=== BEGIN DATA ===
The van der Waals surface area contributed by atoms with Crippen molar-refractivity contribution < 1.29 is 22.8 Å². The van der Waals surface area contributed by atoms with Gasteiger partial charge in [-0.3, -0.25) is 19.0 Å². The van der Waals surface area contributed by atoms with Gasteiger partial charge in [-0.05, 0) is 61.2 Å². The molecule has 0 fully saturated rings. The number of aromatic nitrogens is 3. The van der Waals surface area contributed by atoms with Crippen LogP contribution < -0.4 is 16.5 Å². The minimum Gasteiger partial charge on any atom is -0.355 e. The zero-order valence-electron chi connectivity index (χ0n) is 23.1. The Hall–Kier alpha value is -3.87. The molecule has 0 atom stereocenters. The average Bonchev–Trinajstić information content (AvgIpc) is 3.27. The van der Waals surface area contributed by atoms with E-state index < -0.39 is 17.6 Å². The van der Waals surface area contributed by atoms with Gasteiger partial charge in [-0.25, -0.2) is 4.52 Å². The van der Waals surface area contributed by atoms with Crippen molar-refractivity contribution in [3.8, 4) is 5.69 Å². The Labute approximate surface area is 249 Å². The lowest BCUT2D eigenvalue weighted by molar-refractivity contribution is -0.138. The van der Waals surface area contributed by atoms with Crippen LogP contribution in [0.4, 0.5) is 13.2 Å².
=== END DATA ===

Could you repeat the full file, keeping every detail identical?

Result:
The van der Waals surface area contributed by atoms with Crippen molar-refractivity contribution < 1.29 is 22.8 Å². The van der Waals surface area contributed by atoms with Gasteiger partial charge in [-0.3, -0.25) is 19.0 Å². The van der Waals surface area contributed by atoms with Gasteiger partial charge in [-0.05, 0) is 61.2 Å². The molecule has 0 fully saturated rings. The number of aromatic nitrogens is 3. The van der Waals surface area contributed by atoms with Crippen LogP contribution < -0.4 is 16.5 Å². The minimum Gasteiger partial charge on any atom is -0.355 e. The zero-order valence-electron chi connectivity index (χ0n) is 23.1. The Hall–Kier alpha value is -3.87. The molecule has 0 atom stereocenters. The average Bonchev–Trinajstić information content (AvgIpc) is 3.27. The van der Waals surface area contributed by atoms with E-state index < -0.39 is 17.6 Å². The van der Waals surface area contributed by atoms with Gasteiger partial charge in [-0.25, -0.2) is 4.52 Å². The van der Waals surface area contributed by atoms with Crippen molar-refractivity contribution in [3.8, 4) is 5.69 Å². The Labute approximate surface area is 249 Å². The lowest BCUT2D eigenvalue weighted by molar-refractivity contribution is -0.138. The van der Waals surface area contributed by atoms with Crippen LogP contribution in [0.4, 0.5) is 13.2 Å².